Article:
A COUPLE OF DAYS after I'd unpacked suitcases in the rental-retreat I'd taken for two months in Santa Fe, I set out on a walk with my dog through the neighborhood of old adobes. At the end of our block, just before we rounded onto Canyon Road and its endless succession of galleries, we happened upon an L-shaped house with a discreet sign in front. An antiques store.
Just outside the door was a stone bench, where a man sat with his eyes closed and his face lifted toward the brilliant sun of mid-September. I didn't want to disturb him by tying Callie to the leg of the bench, so I just took a step over the threshold, stopped and looked around. What I saw was a room of magnificently weathered furnishings, fresh flowers, burning candles and a burning fireplace, where four or five people sat around on needlepoint chairs and a leather chesterfield sofa, drinking and eating.
I was momentarily rattled. I'd gotten it wrong, this wasn't a store, must be the building next to it, no, this was a private residence. I turned to leave.
"It's OK to bring your dog in," I heard someone say. "As long as she's housebroken."
Every afternoon thereafter I went to the house-turned-shop, as much for the communal gatherings as for the pure, lusty pleasure of being around so much outrageous beauty that I craved to own. Having once visited, people usually came again. And again and again. It was a grown-ups' hangout -- a university student center, Southern front porch, hometown diner and backyard fence rolled up in the guise of an antiques store, and it was exquisitely, unfailingly gratifying. All that distressed wood and worn stone, that dented hardware and faded fabric. Those earthy, collected smells of the ages.
When my two months were up, I decided to stay on in Santa Fe for a while, and took another adobe nearby. By then I was spending so much time at the store, the owner asked if it wouldn't make sense for me to work there a day or two a week, and I agreed, it would. I could write there, see my friends there (it's where I'd met most of them, anyway), have my meals there. No different from being home, really, except that it was bigger and better looking. I even dusted and vacuumed.
Nearly every day, a friend would bring morning coffee and scones or afternoon tea and oatmeal cookies, and at least once a week there would be a lunch of fat sandwiches and steaming soup. We'd pull up chairs at the desk or go in the back room and sit on whatever other chairs hadn't been sold or clear a bistro table and partake of our meal in a proper, civilized manner.
I was happier eating and socializing in the store than I was anyplace else in town, with the exception of the lacquered-black kitchen of an artist, a theatrical man who made everything in life, from his house to his conversations to his meals, a kind of avant-garde performance art.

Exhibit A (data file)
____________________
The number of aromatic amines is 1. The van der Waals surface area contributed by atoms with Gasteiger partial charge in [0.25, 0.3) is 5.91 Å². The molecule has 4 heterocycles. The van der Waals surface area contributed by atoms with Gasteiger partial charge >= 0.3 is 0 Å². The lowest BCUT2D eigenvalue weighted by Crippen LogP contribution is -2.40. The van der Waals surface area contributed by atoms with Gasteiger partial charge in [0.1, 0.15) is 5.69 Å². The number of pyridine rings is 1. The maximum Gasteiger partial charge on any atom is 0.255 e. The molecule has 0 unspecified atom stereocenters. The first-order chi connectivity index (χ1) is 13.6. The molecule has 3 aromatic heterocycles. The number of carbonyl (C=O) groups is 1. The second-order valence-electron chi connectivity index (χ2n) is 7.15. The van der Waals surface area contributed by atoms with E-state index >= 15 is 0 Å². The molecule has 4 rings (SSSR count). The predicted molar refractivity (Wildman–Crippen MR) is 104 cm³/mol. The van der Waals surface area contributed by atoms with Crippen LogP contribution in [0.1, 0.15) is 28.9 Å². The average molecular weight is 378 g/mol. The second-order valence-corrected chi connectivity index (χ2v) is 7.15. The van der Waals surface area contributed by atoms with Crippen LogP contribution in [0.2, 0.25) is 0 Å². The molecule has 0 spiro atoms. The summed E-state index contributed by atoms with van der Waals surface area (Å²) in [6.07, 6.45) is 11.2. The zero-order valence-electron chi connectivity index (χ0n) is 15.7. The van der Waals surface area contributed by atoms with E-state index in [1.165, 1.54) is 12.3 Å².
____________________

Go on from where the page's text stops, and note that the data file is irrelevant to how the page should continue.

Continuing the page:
A little of that went a very long way, but what was most compelling about going there for cold lunches was being in his workplace, which was like being directly inside his art, and not just in a room set up for the mundane tasks of peeling vegetables and washing dishes. Every detail was accounted for: He drank a champagne that came in a black bottle because it was in a black bottle. Even the way he arranged each simple dish of smoked fish, sliced tomatoes, whole berries gave me the curiously offbeat but lovely sensation of actually dining on his art. When I told him that, he said he'd be glad to cook one of his canvases in a cream sauce so I could sample the real thing.
As uncommon as it was, the experience was not at all unlike eating in other workplaces, and by workplaces I don't mean the standard office cubicle littered with those dreary paper piles and fluorescent overheads that make you look like yesterday's fish. I mean stores and studios. Places where the eye is captivated by something pleasing, inventive, inspiring, wherever it falls.
Especially a good antiques store. Carved tables and urns, cherrywood armoires and scratched hutches -- at once, you might be in a palazzo, a chateau, a manor, a hacienda, a farmhouse. Going to a candlelit store after hours, where the hearty scent of roast chicken asserts itself in an atmosphere that looks exactly the way you're convinced at that moment that all houses should look, is about as pleasurable as it gets.
You don't even have to go home writhing with your distasteful pangs of avarice and envy. The five chandeliers hanging in one room (who in the world needs five chandeliers in one room?), the six Oriental rugs (who needs six rugs?), that incredible tapestry staring you right in the face all during dinner. Life is not so unfair after all. You don't have to try to go on living without that object that belongs to someone else that you should have seen first and that you're just dying isn't yours, you'll get an exact, an exact, duplicate. The owners, as it happens, would be thrilled to let you take any one of them with you.
Barbara King is editor of the Home section. She can be reached at firstname.lastname@example.org.